A polder is a low-lying tract of land enclosed by embankments known as dikes, that forms an artificial hydrological entity, meaning it has no connection with outside water other than through man operated devices. There are three types of polders:
The ground level in drained marshes subsides over time and thus all polders will eventually be below the surrounding water level some or all of the time. Water enters the low-lying polder through ground swell due to water pressure on ground water or rain fall and transportation of water by rivers and canals. This usually means that the polder has an excess of water that needs to be pumped out or drained by opening sluices at low tide. However, care must be taken in not setting the internal water level too low. Polder land made up of peat (former marshland) will show accelerated compression due to the peat decomposing in dry conditions.
Polders are at risk from flooding at all times and care must be taken to protect the surrounding dikes. Dikes are mostly built using locally available materials and each has its own risk factor: sand is prone to collapse due to oversaturation by water while dry peat is lighter than water, making the barrier potentially unstable in very dry seasons. Some animals dig tunnels in the barrier, undermining the structure; the muskrat is notorious for this behavior. For this reason in the Netherlands it is actively hunted to extinction. No such care is taken in neighboring Germany though, causing the stock to be constantly resupplied across the border.
Polders are most commonly found, though not exclusively so, in river deltas, former fen lands and coastal areas.
The Netherlands is frequently associated with polders. This is illustrated by the English saying: God created the world, but the Dutch created Holland.
The Dutch have a long history of reclamation of marshes and fenland, resulting in some 3,000 polders nationwide. About half of all polder surface within northwest Europe is located within the Netherlands. The first embankments in Europe were constructed in Roman times. The first polders were constructed in the 11th century. Due to flooding disasters water boards called waterschap (below sealevel) or hoogheemraadschap (above sea level) were set up to maintain the integrity of the water defenses around polders, maintain the waterways inside a polder and control the various water levels inside and outside the polder. Water bodies hold separate elections, levy taxes and function independently from other government bodies. Their function is basically unchanged through this day. As such they are the oldest democratic institution in the country. The necessary co-operation between all ranks in maintaining polder integrity also gave its name to the Dutch version of third way politics - the Polder Model.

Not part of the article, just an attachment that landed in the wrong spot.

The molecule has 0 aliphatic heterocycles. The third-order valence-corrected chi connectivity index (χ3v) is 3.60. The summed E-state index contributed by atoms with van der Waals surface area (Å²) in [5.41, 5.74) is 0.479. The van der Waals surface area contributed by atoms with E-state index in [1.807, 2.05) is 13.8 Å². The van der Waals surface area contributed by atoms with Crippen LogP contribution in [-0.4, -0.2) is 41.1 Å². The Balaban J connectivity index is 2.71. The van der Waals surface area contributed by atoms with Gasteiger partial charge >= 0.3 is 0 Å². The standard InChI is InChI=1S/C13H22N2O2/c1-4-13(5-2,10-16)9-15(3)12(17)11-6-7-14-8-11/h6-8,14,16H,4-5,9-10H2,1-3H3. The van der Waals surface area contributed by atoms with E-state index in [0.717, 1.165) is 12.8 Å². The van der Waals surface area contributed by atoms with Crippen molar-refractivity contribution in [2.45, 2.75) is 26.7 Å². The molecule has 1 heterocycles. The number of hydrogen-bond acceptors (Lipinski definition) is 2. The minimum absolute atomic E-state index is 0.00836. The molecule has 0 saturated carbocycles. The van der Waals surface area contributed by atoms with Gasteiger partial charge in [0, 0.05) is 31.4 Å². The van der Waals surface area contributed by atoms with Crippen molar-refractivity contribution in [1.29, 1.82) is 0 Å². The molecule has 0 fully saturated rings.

The 1953 flood disaster prompted a new approach to the design of dikes and other water retaining structures, it is based on an acceptable probability of overflowing. Risk is defined as the product of probability and consequences. The damage in lives, property and rebuilding costs is offset against the cost of water defenses. From these calculations follow an acceptable flood risk from the sea at 1/10,000 years - 1/4,000, 1/2,500 years - 1/100 years for a river flood. For comparison the risk of the New Orleans (repaired) dike system in the future collapsing due to sea flooding is estimated at 1/100 years (i.e. flooding risks in New Orleans remain 100 times higher compared to Rotterdam which is set at 1/10,000) The established policy forces the Dutch government to improve flood defenses as new data on threat levels becomes available.